This might be a bitter pill to swallow for business owners and front-line managers: If you have turnover, you have culture issues. And it might be time to fix culture.
Many leaders point blame for the Great Resignation on employees’ desires for higher pay and flexible schedules. But Massachusetts Institute of Technology Sloan School of Management researchers found turnover is almost always rooted in culture issues – even before the pandemic.
The cost of a toxic culture
The fallout from a toxic culture – which can stem from just one team, a whole department or across an entire organization – are staggering. Employees who work in a negative culture are less effective and productive, and more inclined to health issues and absenteeism. Plus, toxic cultures are breeding grounds for incivility, injustice and harassment.
As you might imagine, that all adds up to major costs associated with turnover, health care and potential lawsuits.
You know why you should care about culture. But what matters to employees in their workplace culture?
In the research, employees identified these nine critical factors that their leaders should focus on to fix culture and how researchers suggest leaders can fix it:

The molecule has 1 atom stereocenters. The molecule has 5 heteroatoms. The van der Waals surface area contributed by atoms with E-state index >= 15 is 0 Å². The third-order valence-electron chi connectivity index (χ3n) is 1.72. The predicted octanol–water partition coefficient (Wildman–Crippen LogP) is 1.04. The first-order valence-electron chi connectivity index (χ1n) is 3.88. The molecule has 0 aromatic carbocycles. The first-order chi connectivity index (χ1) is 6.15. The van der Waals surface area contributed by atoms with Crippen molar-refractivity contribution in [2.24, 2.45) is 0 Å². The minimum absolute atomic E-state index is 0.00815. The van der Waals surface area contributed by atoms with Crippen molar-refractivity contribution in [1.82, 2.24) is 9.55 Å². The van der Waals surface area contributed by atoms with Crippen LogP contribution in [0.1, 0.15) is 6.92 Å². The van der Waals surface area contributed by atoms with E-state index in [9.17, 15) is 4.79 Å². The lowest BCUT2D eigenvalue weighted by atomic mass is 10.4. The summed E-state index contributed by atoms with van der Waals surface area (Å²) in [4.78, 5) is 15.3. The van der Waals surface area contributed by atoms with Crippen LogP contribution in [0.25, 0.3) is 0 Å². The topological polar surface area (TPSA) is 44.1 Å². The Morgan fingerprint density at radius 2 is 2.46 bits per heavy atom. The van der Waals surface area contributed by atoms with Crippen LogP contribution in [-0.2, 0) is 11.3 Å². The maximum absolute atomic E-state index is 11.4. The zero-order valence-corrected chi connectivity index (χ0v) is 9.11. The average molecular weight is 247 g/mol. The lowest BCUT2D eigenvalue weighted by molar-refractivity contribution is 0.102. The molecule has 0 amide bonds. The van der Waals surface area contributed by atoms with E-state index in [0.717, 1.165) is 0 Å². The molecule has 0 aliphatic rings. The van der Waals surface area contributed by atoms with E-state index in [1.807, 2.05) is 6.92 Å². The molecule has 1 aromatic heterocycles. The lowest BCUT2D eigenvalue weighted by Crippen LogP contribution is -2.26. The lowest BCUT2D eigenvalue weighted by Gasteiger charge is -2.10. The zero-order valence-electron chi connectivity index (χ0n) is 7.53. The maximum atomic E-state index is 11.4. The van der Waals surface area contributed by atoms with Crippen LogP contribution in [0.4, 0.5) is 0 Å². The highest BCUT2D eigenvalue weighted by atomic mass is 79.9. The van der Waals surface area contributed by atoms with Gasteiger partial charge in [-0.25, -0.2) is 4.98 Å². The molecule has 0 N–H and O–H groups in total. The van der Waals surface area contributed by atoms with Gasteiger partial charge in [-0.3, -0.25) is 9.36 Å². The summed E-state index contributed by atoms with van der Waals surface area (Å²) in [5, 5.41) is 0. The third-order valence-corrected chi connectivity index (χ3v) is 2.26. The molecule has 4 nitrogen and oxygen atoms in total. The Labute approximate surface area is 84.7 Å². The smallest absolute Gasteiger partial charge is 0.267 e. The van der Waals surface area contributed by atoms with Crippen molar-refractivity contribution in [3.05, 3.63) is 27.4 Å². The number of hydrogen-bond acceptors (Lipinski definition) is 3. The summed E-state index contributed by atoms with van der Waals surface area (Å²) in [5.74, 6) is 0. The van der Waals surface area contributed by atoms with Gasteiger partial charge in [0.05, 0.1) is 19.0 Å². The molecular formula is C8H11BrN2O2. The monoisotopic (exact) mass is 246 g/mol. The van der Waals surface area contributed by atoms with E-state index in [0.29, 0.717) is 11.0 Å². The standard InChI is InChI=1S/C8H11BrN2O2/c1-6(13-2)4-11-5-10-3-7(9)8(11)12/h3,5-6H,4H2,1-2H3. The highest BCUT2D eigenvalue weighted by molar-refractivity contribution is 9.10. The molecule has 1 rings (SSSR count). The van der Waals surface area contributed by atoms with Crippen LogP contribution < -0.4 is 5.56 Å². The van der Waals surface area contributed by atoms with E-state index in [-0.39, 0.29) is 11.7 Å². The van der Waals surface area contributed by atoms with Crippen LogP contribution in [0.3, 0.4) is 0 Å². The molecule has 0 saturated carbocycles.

Employees expect to be treated with dignity and courtesy, and be taken seriously. The expectation goes across the board – from every colleague to everyone in the C-Suite.
Deliver it: Leaders can set the example, showing respect to everyone. But to fix culture, you might want to reinforce it by rewarding employees for collegial behaviors – such as lending a hand when others need it or sharing relevant information – between one another.
Employees want leaders who listen to their concerns and triumphs. Then they encourage and support the goals and help eliminate roadblocks.
Deliver it: Hold regular one-on-ones to address workload and aspirations. Then, when employees are overwhelmed, pitch in or help them find resources to help when the time comes.